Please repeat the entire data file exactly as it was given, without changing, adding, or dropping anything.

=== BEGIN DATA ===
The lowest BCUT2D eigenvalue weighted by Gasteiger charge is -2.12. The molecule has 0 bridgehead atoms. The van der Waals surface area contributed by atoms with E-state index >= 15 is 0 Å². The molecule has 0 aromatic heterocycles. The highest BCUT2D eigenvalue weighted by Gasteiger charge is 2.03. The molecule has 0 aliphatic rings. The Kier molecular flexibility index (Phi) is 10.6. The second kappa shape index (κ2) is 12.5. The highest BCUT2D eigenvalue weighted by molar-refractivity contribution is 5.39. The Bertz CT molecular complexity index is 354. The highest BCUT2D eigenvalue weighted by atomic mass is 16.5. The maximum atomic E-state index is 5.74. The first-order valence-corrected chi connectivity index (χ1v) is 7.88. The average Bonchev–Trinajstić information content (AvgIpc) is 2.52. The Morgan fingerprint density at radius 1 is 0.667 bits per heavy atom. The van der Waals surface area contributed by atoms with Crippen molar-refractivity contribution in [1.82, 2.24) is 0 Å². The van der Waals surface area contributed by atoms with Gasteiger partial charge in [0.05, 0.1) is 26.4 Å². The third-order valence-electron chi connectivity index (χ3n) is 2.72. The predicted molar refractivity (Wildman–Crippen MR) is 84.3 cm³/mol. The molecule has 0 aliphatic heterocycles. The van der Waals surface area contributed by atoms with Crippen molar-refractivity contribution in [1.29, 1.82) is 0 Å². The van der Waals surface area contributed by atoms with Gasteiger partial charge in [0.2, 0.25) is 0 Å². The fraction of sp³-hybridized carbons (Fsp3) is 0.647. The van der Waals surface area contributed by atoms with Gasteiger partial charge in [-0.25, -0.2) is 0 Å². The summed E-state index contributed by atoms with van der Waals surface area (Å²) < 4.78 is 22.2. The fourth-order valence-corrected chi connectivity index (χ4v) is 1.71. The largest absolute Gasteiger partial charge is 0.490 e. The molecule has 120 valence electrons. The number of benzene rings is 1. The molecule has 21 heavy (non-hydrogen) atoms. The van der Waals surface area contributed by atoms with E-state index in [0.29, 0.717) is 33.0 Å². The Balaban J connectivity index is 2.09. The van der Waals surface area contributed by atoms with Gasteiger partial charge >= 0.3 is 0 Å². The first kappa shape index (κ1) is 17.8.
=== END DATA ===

The lowest BCUT2D eigenvalue weighted by Gasteiger charge is -2.12. The molecule has 0 bridgehead atoms. The van der Waals surface area contributed by atoms with E-state index >= 15 is 0 Å². The molecule has 0 aromatic heterocycles. The highest BCUT2D eigenvalue weighted by Gasteiger charge is 2.03. The molecule has 0 aliphatic rings. The Kier molecular flexibility index (Phi) is 10.6. The second kappa shape index (κ2) is 12.5. The highest BCUT2D eigenvalue weighted by molar-refractivity contribution is 5.39. The Bertz CT molecular complexity index is 354. The highest BCUT2D eigenvalue weighted by atomic mass is 16.5. The maximum atomic E-state index is 5.74. The first-order valence-corrected chi connectivity index (χ1v) is 7.88. The average Bonchev–Trinajstić information content (AvgIpc) is 2.52. The Morgan fingerprint density at radius 1 is 0.667 bits per heavy atom. The van der Waals surface area contributed by atoms with Crippen molar-refractivity contribution in [1.82, 2.24) is 0 Å². The van der Waals surface area contributed by atoms with Gasteiger partial charge in [0.05, 0.1) is 26.4 Å². The third-order valence-electron chi connectivity index (χ3n) is 2.72. The predicted molar refractivity (Wildman–Crippen MR) is 84.3 cm³/mol. The molecule has 0 aliphatic heterocycles. The van der Waals surface area contributed by atoms with Crippen molar-refractivity contribution in [1.29, 1.82) is 0 Å². The van der Waals surface area contributed by atoms with Gasteiger partial charge in [0.2, 0.25) is 0 Å². The fraction of sp³-hybridized carbons (Fsp3) is 0.647. The van der Waals surface area contributed by atoms with Gasteiger partial charge in [-0.25, -0.2) is 0 Å². The summed E-state index contributed by atoms with van der Waals surface area (Å²) < 4.78 is 22.2. The fourth-order valence-corrected chi connectivity index (χ4v) is 1.71. The largest absolute Gasteiger partial charge is 0.490 e. The molecule has 120 valence electrons. The number of benzene rings is 1. The molecule has 21 heavy (non-hydrogen) atoms. The van der Waals surface area contributed by atoms with E-state index in [0.29, 0.717) is 33.0 Å². The Balaban J connectivity index is 2.09. The van der Waals surface area contributed by atoms with Gasteiger partial charge >= 0.3 is 0 Å². The first kappa shape index (κ1) is 17.8.